Procrastination’s Appeal

September 24, 2019

If you ask people around you about their experiences with procrastination, the word you’ll hear the most is “easy.”
Junior Erik Lundbeck puts it this way: “In a situation, you always have the option of doing something or not doing something. Not doing something is always the easier option.”
“It’s easier to push things that we don’t want to do aside until we don’t have a choice,” naval science instructor Matthew Spears said.
“It’s easier to distract ourselves than it’s ever been,” school psychologist Rebecca Ragland said.
“I procrastinate on doing all of the hard stuff until the end. I do the easier things first,” sophomore Peyton Pham said.
But choosing the easier option is just being lazy, right? Not exactly. For Pham, the easier option isn’t at all what we’d expect. “Usually, I just work on other homework,” Pham said. She hardly fits what we think of a typical procrastinator, idly watching Netflix or scrolling through Instagram while avoiding work.
That’s because procrastination is not just about productivity. Part of it has to do with our poor judgment of the future and even our self-deception.
“If I put off a problem, it’s not my problem; it’s future Erik’s problem to deal with. Future Erik is someone I can screw over, and he can do nothing back to me,” Lundbeck said.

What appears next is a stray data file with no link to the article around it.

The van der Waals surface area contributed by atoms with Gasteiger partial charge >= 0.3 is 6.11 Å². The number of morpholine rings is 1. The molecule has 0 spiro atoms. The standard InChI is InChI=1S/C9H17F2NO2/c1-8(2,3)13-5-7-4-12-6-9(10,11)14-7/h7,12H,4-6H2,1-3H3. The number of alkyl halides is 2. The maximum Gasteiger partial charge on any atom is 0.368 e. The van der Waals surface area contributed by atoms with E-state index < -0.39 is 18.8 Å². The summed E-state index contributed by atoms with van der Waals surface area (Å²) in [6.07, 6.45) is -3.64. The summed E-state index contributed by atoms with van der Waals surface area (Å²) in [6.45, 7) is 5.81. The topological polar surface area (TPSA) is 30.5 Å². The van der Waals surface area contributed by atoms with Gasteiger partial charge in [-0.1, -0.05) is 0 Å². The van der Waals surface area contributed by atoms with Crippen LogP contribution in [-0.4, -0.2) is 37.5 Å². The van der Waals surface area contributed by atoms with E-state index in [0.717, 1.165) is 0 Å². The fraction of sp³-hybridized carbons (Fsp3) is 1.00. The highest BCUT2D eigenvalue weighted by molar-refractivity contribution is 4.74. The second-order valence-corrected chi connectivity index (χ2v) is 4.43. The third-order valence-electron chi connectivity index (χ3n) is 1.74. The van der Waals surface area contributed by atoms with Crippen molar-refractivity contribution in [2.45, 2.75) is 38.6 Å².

Junior Rachel Ly agrees that as procrastinators, we have little sympathy for our future selves. We have no problem saving stressful tasks for later because we are more afraid of not being able to enjoy ourselves now. According to Ly, a procrastinator would think, “if I work on this, it’s going to take me forever, and I’m never going to be able to go on my phone or watch TV.”
Subconsciously, some procrastinators truly believe that they are looking out for themselves. “When things get hard, it’s a natural protection to do what is easier to protect us from being more stressed,” Ragland said.
From her experience working with students, social studies and ELL teacher Andrea Antrim agrees that procrastination can be an act of avoiding unpleasant emotions. “It can be the fear of not knowing you’re going to do it right or do it well, so you just keep avoiding and avoiding,” she said.

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